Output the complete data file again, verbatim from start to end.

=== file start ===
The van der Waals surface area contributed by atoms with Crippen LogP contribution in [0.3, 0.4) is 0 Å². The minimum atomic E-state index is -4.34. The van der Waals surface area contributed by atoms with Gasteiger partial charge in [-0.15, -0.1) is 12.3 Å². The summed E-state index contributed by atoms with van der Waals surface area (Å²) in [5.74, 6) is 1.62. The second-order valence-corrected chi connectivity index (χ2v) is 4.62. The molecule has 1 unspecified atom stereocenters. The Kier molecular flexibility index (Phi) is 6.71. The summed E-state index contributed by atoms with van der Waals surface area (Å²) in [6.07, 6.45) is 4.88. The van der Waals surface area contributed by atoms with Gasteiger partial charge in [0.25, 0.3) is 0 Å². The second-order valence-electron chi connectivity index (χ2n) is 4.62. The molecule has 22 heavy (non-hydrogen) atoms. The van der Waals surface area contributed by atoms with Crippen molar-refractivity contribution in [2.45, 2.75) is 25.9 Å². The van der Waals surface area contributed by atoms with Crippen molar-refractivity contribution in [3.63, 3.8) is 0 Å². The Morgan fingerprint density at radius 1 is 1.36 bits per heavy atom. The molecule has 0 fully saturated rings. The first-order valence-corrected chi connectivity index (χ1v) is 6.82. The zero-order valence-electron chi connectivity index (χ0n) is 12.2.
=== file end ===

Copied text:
The van der Waals surface area contributed by atoms with Crippen LogP contribution in [0.3, 0.4) is 0 Å². The minimum atomic E-state index is -4.34. The van der Waals surface area contributed by atoms with Gasteiger partial charge in [-0.15, -0.1) is 12.3 Å². The summed E-state index contributed by atoms with van der Waals surface area (Å²) in [5.74, 6) is 1.62. The second-order valence-corrected chi connectivity index (χ2v) is 4.62. The molecule has 1 unspecified atom stereocenters. The Kier molecular flexibility index (Phi) is 6.71. The summed E-state index contributed by atoms with van der Waals surface area (Å²) in [6.07, 6.45) is 4.88. The van der Waals surface area contributed by atoms with Gasteiger partial charge in [0.25, 0.3) is 0 Å². The second-order valence-electron chi connectivity index (χ2n) is 4.62. The molecule has 22 heavy (non-hydrogen) atoms. The van der Waals surface area contributed by atoms with Crippen molar-refractivity contribution in [2.45, 2.75) is 25.9 Å². The van der Waals surface area contributed by atoms with Crippen molar-refractivity contribution in [3.63, 3.8) is 0 Å². The Morgan fingerprint density at radius 1 is 1.36 bits per heavy atom. The molecule has 0 fully saturated rings. The first-order valence-corrected chi connectivity index (χ1v) is 6.82. The zero-order valence-electron chi connectivity index (χ0n) is 12.2.